After Enrique Ojeda-Morales (Ojeda) died, his widow and his sister (collectively, Plaintiffs) filed a negligence action against two doctors, including Dr. Jorge Rodriguez-Wilson (Dr. Rodriguez), and related medical facilities. The medical facilities and one medical doctor (collectively, the settling parties) entered into settlement agreements with Plaintiffs. The district court dismissed the settling parties from the case, leaving Dr. Rodriguez as the sole defendant. After a trial, the jury concluded that Dr. Rodriguez’s negligent care was the proximate cause of Ojeda’s death and awarded Plaintiffs $475,000. The district court issued a judgment in favor of Plaintiffs. Dr. Rodriguez sought to alter the judgment, arguing that the jury’s damages award should be offset against the $700,000 that Plaintiffs received from the settling parties. The district court agreed and vacated the jury award. The First Circuit vacated the district court’s ruling, holding (1) the district court improperly vacated the jury award, as the district court misapplied Puerto Rico law when it implemented a dollar-for-dollar offset, and furthermore, Dr. Rodriguez waived any argument that he was entitled to offset; and (2) Dr. Rodriguez engaged in obstinate conduct trial trial, and therefore, the district court erred in refusing to grant Plaintiffs attorneys’ fees. View "Gomez v. Rodriguez-Wilson" on Justia Law
Posted in: Medical Malpractice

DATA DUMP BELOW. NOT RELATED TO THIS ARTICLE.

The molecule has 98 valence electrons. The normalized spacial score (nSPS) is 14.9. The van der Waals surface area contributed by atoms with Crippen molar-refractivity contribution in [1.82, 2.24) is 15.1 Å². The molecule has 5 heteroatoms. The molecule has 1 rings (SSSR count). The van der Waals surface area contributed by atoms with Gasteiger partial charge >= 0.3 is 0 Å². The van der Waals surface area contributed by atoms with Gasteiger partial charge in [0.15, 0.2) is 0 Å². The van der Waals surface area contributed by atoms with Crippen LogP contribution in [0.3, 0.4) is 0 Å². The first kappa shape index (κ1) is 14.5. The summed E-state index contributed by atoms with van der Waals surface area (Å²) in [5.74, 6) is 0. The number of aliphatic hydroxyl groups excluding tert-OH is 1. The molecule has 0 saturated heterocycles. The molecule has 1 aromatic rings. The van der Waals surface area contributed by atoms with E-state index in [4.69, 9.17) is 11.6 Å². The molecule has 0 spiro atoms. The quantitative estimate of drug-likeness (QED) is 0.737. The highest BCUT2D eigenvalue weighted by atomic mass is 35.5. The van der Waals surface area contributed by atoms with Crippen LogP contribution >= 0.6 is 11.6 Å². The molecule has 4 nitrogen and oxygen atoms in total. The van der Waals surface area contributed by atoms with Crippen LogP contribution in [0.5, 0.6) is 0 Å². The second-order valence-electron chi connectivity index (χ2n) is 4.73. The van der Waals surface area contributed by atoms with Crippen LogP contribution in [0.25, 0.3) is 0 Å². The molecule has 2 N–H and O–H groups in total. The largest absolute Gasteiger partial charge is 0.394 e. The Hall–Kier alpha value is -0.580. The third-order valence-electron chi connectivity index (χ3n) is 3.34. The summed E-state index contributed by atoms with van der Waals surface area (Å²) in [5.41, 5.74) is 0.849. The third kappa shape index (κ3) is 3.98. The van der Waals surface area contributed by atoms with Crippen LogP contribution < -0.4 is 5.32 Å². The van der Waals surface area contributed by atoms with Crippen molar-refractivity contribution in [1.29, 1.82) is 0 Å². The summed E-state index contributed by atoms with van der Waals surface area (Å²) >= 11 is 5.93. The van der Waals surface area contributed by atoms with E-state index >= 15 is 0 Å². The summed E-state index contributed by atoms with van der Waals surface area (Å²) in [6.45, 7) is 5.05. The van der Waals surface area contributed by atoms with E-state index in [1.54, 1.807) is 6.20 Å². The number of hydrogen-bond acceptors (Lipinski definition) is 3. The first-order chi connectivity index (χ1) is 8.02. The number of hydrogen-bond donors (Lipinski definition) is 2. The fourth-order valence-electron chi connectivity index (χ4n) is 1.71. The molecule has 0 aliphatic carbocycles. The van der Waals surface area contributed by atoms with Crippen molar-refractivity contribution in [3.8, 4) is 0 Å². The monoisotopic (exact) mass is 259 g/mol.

Plaintiffs filed a second amended complaint against Defendant, a medical doctor, alleging claims based on medical negligence, Defendant’s failure to obtain informed consent, and battery. The district court granted summary judgment in favor of Defendant as to the medical battery claim. After a trial as to Plaintiffs’ informed consent claim, the jury returned a verdict for Defendant. The First Circuit affirmed in part and vacated and remanded in part, holding (1) the district court properly dismissed Plaintiffs’ battery claim; but (2) the district court erred by excluding expert testimony that a fine-needle aspiration biopsy was a viable non-surgical alternative to a surgical biopsy. View "Bradley v. Sugarbaker" on Justia Law
The parents of a minor son filed a medical malpractice suit on their own behalf and on behalf of their son (Plaintiffs) against the Physician who delivered their son and the Hospital where the delivery took place. Plaintiffs alleged that Defendants acted negligently in connection with their son’s birth, resulting in their son suffering from trauma, shoulder dystocia, and Erb’s Palsy. The jury concluded that both the Hospital and Physician were negligent but that only the Physician’s negligence proximately caused the child’s impairments. The First Circuit affirmed, holding (1) the trial judge did not err by not allowing Plaintiffs’ attorney to ask a Hospital nurse leading questions; (2) the judge did not commit plain error by not including one of Plaintiffs’ proposed jury instructions; and (3) the jury did not render an inconsistent verdict. View "Rosa-Rivera v. Dorado Health, Inc." on Justia Law
Posted in: Medical Malpractice